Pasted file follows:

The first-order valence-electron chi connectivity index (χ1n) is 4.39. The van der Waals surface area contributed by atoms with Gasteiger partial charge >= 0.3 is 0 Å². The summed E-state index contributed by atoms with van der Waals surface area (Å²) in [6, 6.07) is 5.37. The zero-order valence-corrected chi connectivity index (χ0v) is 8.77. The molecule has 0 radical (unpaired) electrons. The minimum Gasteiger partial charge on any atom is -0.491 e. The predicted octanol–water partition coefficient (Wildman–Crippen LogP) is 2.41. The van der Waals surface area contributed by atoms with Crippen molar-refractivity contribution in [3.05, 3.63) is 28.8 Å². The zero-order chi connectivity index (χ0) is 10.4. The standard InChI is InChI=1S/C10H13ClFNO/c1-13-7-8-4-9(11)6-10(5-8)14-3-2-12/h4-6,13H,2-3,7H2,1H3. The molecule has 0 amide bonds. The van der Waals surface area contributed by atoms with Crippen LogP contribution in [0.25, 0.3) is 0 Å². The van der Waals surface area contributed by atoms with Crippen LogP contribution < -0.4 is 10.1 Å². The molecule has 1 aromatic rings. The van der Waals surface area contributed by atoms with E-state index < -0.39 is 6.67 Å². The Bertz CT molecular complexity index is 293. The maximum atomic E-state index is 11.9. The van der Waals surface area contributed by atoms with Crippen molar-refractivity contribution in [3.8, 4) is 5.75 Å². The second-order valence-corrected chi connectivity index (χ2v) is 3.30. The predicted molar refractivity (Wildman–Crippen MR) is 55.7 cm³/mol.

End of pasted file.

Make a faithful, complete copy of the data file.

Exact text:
The first-order valence-electron chi connectivity index (χ1n) is 4.39. The van der Waals surface area contributed by atoms with Gasteiger partial charge >= 0.3 is 0 Å². The summed E-state index contributed by atoms with van der Waals surface area (Å²) in [6, 6.07) is 5.37. The zero-order valence-corrected chi connectivity index (χ0v) is 8.77. The molecule has 0 radical (unpaired) electrons. The minimum Gasteiger partial charge on any atom is -0.491 e. The predicted octanol–water partition coefficient (Wildman–Crippen LogP) is 2.41. The van der Waals surface area contributed by atoms with Crippen molar-refractivity contribution in [3.05, 3.63) is 28.8 Å². The zero-order chi connectivity index (χ0) is 10.4. The standard InChI is InChI=1S/C10H13ClFNO/c1-13-7-8-4-9(11)6-10(5-8)14-3-2-12/h4-6,13H,2-3,7H2,1H3. The molecule has 0 amide bonds. The van der Waals surface area contributed by atoms with Crippen LogP contribution in [0.25, 0.3) is 0 Å². The van der Waals surface area contributed by atoms with Crippen LogP contribution < -0.4 is 10.1 Å². The molecule has 1 aromatic rings. The van der Waals surface area contributed by atoms with E-state index < -0.39 is 6.67 Å². The Bertz CT molecular complexity index is 293. The maximum atomic E-state index is 11.9. The van der Waals surface area contributed by atoms with Crippen molar-refractivity contribution in [3.8, 4) is 5.75 Å². The second-order valence-corrected chi connectivity index (χ2v) is 3.30. The predicted molar refractivity (Wildman–Crippen MR) is 55.7 cm³/mol.